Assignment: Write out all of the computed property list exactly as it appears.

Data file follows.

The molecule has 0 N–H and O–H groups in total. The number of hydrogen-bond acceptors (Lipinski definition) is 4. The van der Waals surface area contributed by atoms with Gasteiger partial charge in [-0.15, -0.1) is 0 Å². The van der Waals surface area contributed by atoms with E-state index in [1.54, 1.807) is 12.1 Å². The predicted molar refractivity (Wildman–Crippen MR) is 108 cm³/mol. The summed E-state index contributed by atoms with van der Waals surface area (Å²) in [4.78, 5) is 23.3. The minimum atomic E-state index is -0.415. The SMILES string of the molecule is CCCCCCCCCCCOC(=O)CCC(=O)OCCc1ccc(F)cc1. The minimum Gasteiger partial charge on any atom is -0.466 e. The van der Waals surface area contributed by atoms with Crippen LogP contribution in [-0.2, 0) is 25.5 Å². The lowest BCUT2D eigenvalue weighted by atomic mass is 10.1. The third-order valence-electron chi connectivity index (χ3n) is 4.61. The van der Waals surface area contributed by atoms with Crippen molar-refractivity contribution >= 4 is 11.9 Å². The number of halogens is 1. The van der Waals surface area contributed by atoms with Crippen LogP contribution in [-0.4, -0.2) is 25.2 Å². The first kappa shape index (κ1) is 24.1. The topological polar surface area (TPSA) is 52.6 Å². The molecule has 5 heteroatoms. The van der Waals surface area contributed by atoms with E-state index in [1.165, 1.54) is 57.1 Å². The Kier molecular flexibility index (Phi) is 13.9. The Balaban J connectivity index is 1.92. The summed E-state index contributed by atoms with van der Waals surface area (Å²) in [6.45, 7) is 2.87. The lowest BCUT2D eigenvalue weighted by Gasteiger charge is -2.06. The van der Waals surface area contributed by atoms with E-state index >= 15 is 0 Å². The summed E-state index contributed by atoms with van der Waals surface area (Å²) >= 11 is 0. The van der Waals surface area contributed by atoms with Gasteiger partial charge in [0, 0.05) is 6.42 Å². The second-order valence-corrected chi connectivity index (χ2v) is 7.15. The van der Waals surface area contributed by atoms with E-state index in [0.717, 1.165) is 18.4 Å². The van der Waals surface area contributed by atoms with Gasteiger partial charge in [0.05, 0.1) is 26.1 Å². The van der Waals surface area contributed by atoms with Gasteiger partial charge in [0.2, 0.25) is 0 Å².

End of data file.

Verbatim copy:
The molecule has 0 N–H and O–H groups in total. The number of hydrogen-bond acceptors (Lipinski definition) is 4. The van der Waals surface area contributed by atoms with Gasteiger partial charge in [-0.15, -0.1) is 0 Å². The van der Waals surface area contributed by atoms with E-state index in [1.54, 1.807) is 12.1 Å². The predicted molar refractivity (Wildman–Crippen MR) is 108 cm³/mol. The summed E-state index contributed by atoms with van der Waals surface area (Å²) in [4.78, 5) is 23.3. The minimum atomic E-state index is -0.415. The SMILES string of the molecule is CCCCCCCCCCCOC(=O)CCC(=O)OCCc1ccc(F)cc1. The minimum Gasteiger partial charge on any atom is -0.466 e. The van der Waals surface area contributed by atoms with Crippen LogP contribution in [-0.2, 0) is 25.5 Å². The lowest BCUT2D eigenvalue weighted by atomic mass is 10.1. The third-order valence-electron chi connectivity index (χ3n) is 4.61. The van der Waals surface area contributed by atoms with Crippen molar-refractivity contribution >= 4 is 11.9 Å². The number of halogens is 1. The van der Waals surface area contributed by atoms with Crippen LogP contribution in [-0.4, -0.2) is 25.2 Å². The first kappa shape index (κ1) is 24.1. The topological polar surface area (TPSA) is 52.6 Å². The molecule has 5 heteroatoms. The van der Waals surface area contributed by atoms with E-state index in [1.165, 1.54) is 57.1 Å². The Kier molecular flexibility index (Phi) is 13.9. The Balaban J connectivity index is 1.92. The summed E-state index contributed by atoms with van der Waals surface area (Å²) in [6.45, 7) is 2.87. The lowest BCUT2D eigenvalue weighted by Gasteiger charge is -2.06. The van der Waals surface area contributed by atoms with E-state index >= 15 is 0 Å². The summed E-state index contributed by atoms with van der Waals surface area (Å²) >= 11 is 0. The van der Waals surface area contributed by atoms with Gasteiger partial charge in [0, 0.05) is 6.42 Å². The second-order valence-corrected chi connectivity index (χ2v) is 7.15. The van der Waals surface area contributed by atoms with E-state index in [0.717, 1.165) is 18.4 Å². The van der Waals surface area contributed by atoms with Gasteiger partial charge in [0.05, 0.1) is 26.1 Å². The van der Waals surface area contributed by atoms with Gasteiger partial charge in [0.2, 0.25) is 0 Å².